You grew up in Nigeria, then moved to the UK where you live and work. Do you feel that people like you are poised to lead these conversations and blend these cultures?
The question is: are we going to try to do Hollywood in Africa or are we going to want to keep our own version of storytelling? For me, it is both. I don’t watch a lot of Nollywood but I would love to think that Lizard is an extension of what it means to make a Nollywood film in a sense. Both retain the affinity for the mythological even though Nollywood is skewed in a basic good vs evil kind of way. With my films, I just want to honour who we are and how we tell our stories. If we take the aesthetics from the West and put in our storytelling gusto, I feel like it is more dynamic. Like the way that Night of the Kings jumps from A to B to Z and back again, but it remains incredibly easy to follow. That feeling is like listening to your mum or aunt tell stories.
Still from ‘Lizard’.Image provided by the artist.
This may be an unfair judgment, but I wouldn’t expect a filmmaker in your position to have such fond feelings for Nollywood. In my experience, the urge for filmmakers like you is to distance themselves from Nollywood-as-genre.
I think maybe there is an element of feeling like an outsider because I have lived in the UK since I was 13. There are a lot of things I think are of value in Nigeria that maybe you don’t see value because you are so close to it and I am from a distance. If someone calls me a Nollywood filmmaker then I accept it. It is what it is. Nollywood is still very young compared to other filmmaking cultures and at some point, if we all work at it, it is going to mature. I would like to be associated with Nollywood and be part of the conversation on its evolution. I know that is a grand thing to say because I am still fresh and obviously just because I won an award doesn’t make me an expert on Nollywood or anything, but I have seen a lot of value in the craft, talent and workmanship over there. I think it should be allowed to grow and make mistakes and evolve. I hope Lizard can be considered a Nollywood film and I wear that with pride. If I have any spere of influence I would hope to inspire the next generation of talent to make films that are more refined but still within that space.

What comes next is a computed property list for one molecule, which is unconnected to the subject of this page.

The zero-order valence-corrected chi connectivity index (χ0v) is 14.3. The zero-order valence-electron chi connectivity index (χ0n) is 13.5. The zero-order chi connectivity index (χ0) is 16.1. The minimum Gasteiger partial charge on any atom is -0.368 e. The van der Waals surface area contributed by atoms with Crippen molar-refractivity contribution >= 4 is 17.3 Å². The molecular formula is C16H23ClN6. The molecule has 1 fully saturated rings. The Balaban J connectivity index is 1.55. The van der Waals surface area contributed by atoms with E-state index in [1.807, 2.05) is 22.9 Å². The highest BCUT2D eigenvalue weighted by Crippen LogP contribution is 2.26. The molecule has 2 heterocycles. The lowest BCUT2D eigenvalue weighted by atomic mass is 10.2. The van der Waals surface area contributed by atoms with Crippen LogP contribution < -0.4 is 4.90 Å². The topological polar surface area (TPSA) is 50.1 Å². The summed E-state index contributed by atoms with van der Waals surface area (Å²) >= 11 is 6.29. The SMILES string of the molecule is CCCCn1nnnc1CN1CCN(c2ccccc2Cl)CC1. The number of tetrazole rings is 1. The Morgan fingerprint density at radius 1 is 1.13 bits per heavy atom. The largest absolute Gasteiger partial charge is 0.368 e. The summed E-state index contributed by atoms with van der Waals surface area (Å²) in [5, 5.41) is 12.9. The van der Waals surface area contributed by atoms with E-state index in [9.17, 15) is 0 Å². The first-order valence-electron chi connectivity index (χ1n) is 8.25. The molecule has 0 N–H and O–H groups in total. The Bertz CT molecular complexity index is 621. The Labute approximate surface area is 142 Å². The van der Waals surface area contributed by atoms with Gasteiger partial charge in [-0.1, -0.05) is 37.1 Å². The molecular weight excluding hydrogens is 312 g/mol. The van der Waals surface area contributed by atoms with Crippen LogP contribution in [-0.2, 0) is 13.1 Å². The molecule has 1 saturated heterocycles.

I suppose I should ask the question that everyone who has seen Lizard has on their mind. What is going on really?
Hahaha! What do you think is going on?
I feel like the film takes us through the mind of this child, asking us to see the world through their eyes, with wide-eyed innocence and plenty of imagination. And it reminds us of the ways that kids are constantly processing the information overload available to them in a way that makes sense specifically to them.
That is pretty accurate, and everyone has a different take, but you just summarized it pretty well, maybe even better than me. I enjoy hearing other peoples’ opinions of it because it helps reinforce my own opinions. I had a lot of intentions that I wanted to explore not necessarily knowing why. I think that children are brilliant and resilient and are great mediums to see the world through and great engines for storytelling. Girls get policed more often than boys so it was important for me to engage that period of curiosity before everyone starts telling you what to do and how to feel. A lot of things were happening to me as a kid with this sociopolitical background of violence and trauma. I love home and now wish it were different but that is just the way that things were for me. For the adult, I wanted to make something that you can watch and understand immediately but still be disoriented by it. And for children, something they could watch and just be excited [about] without necessarily appreciating fully what they are seeing.
Your brother, Tec is a rapper. What is that creative collaboration like and are there other gifts he has hidden away that we should be aware of?
He is best known for his work with Show Dem Camp but my brother is an artist first and foremost and rap is just one of the outlets for his artistry. The rapper is a poet and a storyteller, and my brother was the only person I knew who had written a screenplay when I conceived Lizard. We get on famously, he is my best friend and the one person I want to tell stories with. I respect people who do not think of themselves in this singular capacity and are willing to explore several facets of their talent.